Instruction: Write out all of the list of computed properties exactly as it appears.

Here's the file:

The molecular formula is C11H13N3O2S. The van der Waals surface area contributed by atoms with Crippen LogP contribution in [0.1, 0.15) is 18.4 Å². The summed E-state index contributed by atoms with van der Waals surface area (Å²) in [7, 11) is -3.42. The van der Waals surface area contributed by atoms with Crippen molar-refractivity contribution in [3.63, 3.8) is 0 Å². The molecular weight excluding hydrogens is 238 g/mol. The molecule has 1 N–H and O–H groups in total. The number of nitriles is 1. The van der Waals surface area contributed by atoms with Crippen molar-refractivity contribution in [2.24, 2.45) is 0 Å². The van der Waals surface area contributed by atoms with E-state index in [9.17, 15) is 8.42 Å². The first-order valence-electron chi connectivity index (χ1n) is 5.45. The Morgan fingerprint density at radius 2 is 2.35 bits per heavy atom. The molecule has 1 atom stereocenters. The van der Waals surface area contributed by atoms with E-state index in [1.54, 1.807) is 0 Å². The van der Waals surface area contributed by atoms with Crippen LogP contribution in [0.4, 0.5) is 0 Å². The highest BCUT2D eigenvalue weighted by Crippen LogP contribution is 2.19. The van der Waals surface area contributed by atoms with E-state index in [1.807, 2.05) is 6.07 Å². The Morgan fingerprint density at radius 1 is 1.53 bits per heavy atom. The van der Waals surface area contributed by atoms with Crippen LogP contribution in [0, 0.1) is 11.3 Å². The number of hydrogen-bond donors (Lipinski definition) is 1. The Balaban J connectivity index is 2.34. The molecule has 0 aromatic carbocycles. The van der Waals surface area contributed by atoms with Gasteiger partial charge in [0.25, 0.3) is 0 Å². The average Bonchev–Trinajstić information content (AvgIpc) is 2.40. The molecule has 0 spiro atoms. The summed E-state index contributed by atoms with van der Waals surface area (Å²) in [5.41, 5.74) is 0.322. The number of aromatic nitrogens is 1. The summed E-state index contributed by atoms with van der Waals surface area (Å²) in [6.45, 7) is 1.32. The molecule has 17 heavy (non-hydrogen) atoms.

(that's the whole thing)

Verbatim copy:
The molecular formula is C11H13N3O2S. The van der Waals surface area contributed by atoms with Crippen LogP contribution in [0.1, 0.15) is 18.4 Å². The summed E-state index contributed by atoms with van der Waals surface area (Å²) in [7, 11) is -3.42. The van der Waals surface area contributed by atoms with Crippen molar-refractivity contribution in [3.63, 3.8) is 0 Å². The molecular weight excluding hydrogens is 238 g/mol. The molecule has 1 N–H and O–H groups in total. The number of nitriles is 1. The van der Waals surface area contributed by atoms with Crippen molar-refractivity contribution in [2.24, 2.45) is 0 Å². The van der Waals surface area contributed by atoms with E-state index in [9.17, 15) is 8.42 Å². The first-order valence-electron chi connectivity index (χ1n) is 5.45. The Morgan fingerprint density at radius 2 is 2.35 bits per heavy atom. The molecule has 1 atom stereocenters. The van der Waals surface area contributed by atoms with E-state index in [1.54, 1.807) is 0 Å². The van der Waals surface area contributed by atoms with Crippen LogP contribution in [0.4, 0.5) is 0 Å². The highest BCUT2D eigenvalue weighted by Crippen LogP contribution is 2.19. The van der Waals surface area contributed by atoms with E-state index in [1.807, 2.05) is 6.07 Å². The Morgan fingerprint density at radius 1 is 1.53 bits per heavy atom. The van der Waals surface area contributed by atoms with Crippen LogP contribution in [0, 0.1) is 11.3 Å². The number of hydrogen-bond donors (Lipinski definition) is 1. The Balaban J connectivity index is 2.34. The molecule has 0 aromatic carbocycles. The van der Waals surface area contributed by atoms with Gasteiger partial charge in [0.25, 0.3) is 0 Å². The average Bonchev–Trinajstić information content (AvgIpc) is 2.40. The molecule has 0 spiro atoms. The summed E-state index contributed by atoms with van der Waals surface area (Å²) in [5.41, 5.74) is 0.322. The number of aromatic nitrogens is 1. The summed E-state index contributed by atoms with van der Waals surface area (Å²) in [6.45, 7) is 1.32. The molecule has 17 heavy (non-hydrogen) atoms.